Minnesota Reflections Minnesota Reflections All Collections The American Swedish Institute, a historic museum dedicated to the celebration of Swedish culture, is home to collections on the history of Swedish immigration to the United States, particularly immigration to Minnesota, Swedish-American life and culture and the history and culture of Sweden as it has influenced Swedish America. The... more... The Amherst H. Wilder Foundation is a non-profit health and human services organization founded by a philanthropic Saint Paul businessman, Amherst H. Wilder and his family. For more than 100 years, Wilder has combined direct service, research, and community development to address the needs of the most vulnerable people in greater Saint... more...
The College of Saint Benedict Archives collects the historical records of the College, 1961 to present. Vivarium includes photos, maps, and scans of publications and documents, with more to come. In addition to materials found here, see also the CSB Digital Archives Page Search for Text: For a general search of the collection by keyword, simply type a word or words in the box below. Do not add Boolean operators between words; the "and" is automatically used by the search engine. Search by Exact Phrase: Use this search box for searching the transcripts for names, titles, and other exact phrases. ...Or Browse Some of Its Parts: Alumnae publications : The Handshake , CSB Alumnae Magazine Feb.
Welcome! To St. Catherine University Digital Collections Use the Search or Browse features to view items in the collection Get help anytime by using the help link in the top navigation bar St. Catherine University Digital Collections serves as the online home for unique collections on campus. These resources are made readily accessible to students, faculty, and the general public. Current collections include visual and textual materials; other collections will be added as they become available.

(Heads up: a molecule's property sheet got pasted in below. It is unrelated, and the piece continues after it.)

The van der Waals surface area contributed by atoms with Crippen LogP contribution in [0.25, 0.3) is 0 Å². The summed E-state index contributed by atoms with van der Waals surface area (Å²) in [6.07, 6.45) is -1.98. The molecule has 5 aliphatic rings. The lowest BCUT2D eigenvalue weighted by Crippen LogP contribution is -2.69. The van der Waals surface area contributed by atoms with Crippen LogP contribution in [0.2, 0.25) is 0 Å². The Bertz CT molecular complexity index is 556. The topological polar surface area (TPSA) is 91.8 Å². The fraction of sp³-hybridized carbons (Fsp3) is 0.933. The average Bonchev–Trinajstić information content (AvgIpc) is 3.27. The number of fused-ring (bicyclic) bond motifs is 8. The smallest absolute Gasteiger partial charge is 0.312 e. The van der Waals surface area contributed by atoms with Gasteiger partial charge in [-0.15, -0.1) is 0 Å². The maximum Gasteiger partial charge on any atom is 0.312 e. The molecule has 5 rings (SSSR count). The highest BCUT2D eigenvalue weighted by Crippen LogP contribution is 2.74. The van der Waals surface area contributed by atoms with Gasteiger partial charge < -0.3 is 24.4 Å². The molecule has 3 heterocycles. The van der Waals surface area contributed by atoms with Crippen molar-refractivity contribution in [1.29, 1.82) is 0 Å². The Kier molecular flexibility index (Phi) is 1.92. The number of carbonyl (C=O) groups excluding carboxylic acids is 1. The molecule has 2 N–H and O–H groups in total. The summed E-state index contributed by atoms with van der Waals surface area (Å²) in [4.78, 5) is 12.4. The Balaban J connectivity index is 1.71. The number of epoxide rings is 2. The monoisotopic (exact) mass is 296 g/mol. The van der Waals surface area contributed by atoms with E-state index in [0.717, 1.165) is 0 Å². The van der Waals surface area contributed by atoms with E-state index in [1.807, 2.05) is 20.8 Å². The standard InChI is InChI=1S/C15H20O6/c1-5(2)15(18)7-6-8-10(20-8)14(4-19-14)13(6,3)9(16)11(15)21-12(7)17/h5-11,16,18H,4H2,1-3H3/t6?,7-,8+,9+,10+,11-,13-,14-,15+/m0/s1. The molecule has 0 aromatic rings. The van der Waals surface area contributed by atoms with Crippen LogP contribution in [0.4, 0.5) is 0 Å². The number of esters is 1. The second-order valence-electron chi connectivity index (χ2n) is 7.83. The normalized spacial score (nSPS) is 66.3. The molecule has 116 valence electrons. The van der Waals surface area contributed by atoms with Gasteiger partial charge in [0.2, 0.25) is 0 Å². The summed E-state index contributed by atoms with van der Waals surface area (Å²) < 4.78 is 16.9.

IRON RANGE RESEARCH CENTER Archival Collections All Collections About the collections In order to encourage the study of Iron Range history, the Iron Range Research Center identifies, collects, processes, catalogs, preserves, displays, and makes easily accessible the historically significant written, oral, and visual records of Minnesota’s Iron Range. The Iron Range Research Center has digitized items from a number of its collections and provides finding aids and abstracts for many others. Use the links to the left to explore our digital resources. Working to make more of our collection accessible online is a top priority.
The Institute's collection of Asian art represents seventeen Asian cultures spanning over 5,000 years. The Department of Asian Arts has benefited greatly from generous gifts from knowledgeable collectors. Augustus L. Searle, Alfred F. Pillsbury, Richard P. Gale, Louis W. Hill, Jr., and Ruth and Bruce Dayton have donated specialized collections of international reputation, including ancient Chinese bronzes, ancient and post-Sung jade, Chinese monochrome ceramics, Ukiyo-e paintings, Japanese prints, and classical Chinese furniture. In addition, highly regarded specialized collections of Ch'ing dynasty silk textiles, Miao textiles, and surimono prints have been built over the years. The curatorial department's goal is to provide the public with a broad overview of Asian art.
The diverse collections of The Minneapolis Institute of Arts include thousands of works of art that were made for worship or religious ritual. Historically, people have lavished the finest materials and workmanship on those things that represented their most deeply held beliefs. The works of art included here were selected because they illustrate the main theological concepts of the world's major religions. The texts attempt to provide concise overviews and are intended to serve as comparative teaching resources. Each entry was reviewed by a knowledgeable practitioner and/or ordained clergy of that faith.
Myths are stories that explain why the world is the way it is. All cultures have them. Throughout history, artists have been inspired by myths and legends and have given them visual form. Sometimes these works of art are the only surviving record of what particular cultures believed and valued. But even where written records or oral traditions exist, art adds to our understanding of myths and legends.